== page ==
From the book Thak You for Being Late by Thomas Friedman.
For all of these reasons, McKinsey has created its own measure of globalization that basically asks a country or a company or a citizen: Are you in the flow? It’s called the “MGI Connectedness Index.” It ranks different countries on how much they are participating in all the different kinds of global flows, and it is a pretty good indicator of prosperity and growth. Singapore tops the list—followed by the Netherlands, the United States, and Germany.
But there is a message in the bottle: Singapore invested in both the infrastructure to make sure it was participating in every digital flow as well as the education of its workforce, to make sure they could take advantage of those flows if the government made them available. Individual cities that now do the same thing can reap the benefits. So this isn’t complicated: the most educated people who plug into the most flows and enjoy the best governance and infrastructure win. They will have the most data to mine; they will see the most new ideas first; they will be challenged by them first and able to respond and take advantage of them first. Being in the flow will constitute a significant strategic and economic advantage.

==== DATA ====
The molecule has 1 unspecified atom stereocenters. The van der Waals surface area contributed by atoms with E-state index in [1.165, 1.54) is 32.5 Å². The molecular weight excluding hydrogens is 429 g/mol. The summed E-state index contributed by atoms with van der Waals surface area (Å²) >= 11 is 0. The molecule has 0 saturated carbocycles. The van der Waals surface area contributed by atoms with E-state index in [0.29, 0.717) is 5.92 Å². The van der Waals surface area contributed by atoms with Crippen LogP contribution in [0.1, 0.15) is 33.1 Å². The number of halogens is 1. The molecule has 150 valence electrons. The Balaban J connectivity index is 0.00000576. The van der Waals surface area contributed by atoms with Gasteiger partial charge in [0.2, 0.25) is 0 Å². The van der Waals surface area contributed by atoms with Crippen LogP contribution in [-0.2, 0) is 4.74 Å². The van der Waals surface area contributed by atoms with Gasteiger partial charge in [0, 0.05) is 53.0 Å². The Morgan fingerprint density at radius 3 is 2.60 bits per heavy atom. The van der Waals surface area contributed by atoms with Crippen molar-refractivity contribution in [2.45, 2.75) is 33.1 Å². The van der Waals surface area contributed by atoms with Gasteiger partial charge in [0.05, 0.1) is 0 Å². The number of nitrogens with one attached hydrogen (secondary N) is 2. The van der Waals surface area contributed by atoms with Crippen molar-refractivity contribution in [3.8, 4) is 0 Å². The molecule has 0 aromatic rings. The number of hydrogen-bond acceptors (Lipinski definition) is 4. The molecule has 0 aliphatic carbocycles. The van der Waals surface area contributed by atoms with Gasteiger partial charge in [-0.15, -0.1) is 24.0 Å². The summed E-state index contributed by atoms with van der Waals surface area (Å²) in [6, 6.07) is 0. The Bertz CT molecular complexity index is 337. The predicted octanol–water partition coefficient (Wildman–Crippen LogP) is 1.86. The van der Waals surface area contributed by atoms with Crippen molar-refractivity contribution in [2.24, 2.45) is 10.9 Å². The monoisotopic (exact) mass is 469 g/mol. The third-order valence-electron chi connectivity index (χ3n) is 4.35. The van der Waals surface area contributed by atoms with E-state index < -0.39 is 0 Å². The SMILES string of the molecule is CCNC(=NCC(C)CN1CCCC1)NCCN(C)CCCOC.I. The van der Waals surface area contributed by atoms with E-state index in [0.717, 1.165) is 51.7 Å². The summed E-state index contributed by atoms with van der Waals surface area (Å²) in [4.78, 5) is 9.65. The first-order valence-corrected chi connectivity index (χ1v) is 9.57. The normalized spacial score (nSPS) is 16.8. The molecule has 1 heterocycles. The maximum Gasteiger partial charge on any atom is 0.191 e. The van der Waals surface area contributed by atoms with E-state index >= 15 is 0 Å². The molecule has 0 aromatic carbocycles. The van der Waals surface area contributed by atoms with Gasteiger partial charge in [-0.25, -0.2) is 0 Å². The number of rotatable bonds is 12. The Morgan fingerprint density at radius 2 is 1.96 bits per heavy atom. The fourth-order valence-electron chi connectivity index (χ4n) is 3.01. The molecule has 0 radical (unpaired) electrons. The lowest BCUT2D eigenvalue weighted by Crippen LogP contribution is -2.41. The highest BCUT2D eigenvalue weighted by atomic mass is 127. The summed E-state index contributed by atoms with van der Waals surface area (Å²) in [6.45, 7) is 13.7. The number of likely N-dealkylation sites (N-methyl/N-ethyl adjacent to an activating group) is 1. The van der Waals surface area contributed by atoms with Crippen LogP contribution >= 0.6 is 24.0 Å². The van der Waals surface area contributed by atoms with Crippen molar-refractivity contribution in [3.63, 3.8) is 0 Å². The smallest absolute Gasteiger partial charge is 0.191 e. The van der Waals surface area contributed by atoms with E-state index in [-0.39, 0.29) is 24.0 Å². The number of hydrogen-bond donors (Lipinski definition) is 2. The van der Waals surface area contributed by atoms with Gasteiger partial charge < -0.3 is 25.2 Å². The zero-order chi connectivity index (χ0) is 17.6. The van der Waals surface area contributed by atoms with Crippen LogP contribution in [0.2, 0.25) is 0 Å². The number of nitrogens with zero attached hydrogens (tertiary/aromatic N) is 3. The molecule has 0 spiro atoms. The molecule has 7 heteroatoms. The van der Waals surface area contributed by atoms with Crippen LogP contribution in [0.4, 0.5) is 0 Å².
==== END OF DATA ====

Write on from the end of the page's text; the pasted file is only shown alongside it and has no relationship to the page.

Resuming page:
By “digital flows” the author means exchange of data/information/knowledge via the Internet.
I can’t understand what “if the government made them available” refers to and implies in the sentence.
Here is how I understand the sentence in question: Singapure invested in the infrastructure and the education of its people (workforce). Singapure did that to let its people participate in the digital flows. So why does the sentence ends with “if the government made them available”? The Singapure government already did all that - it built the infrastructure and provided education for its people.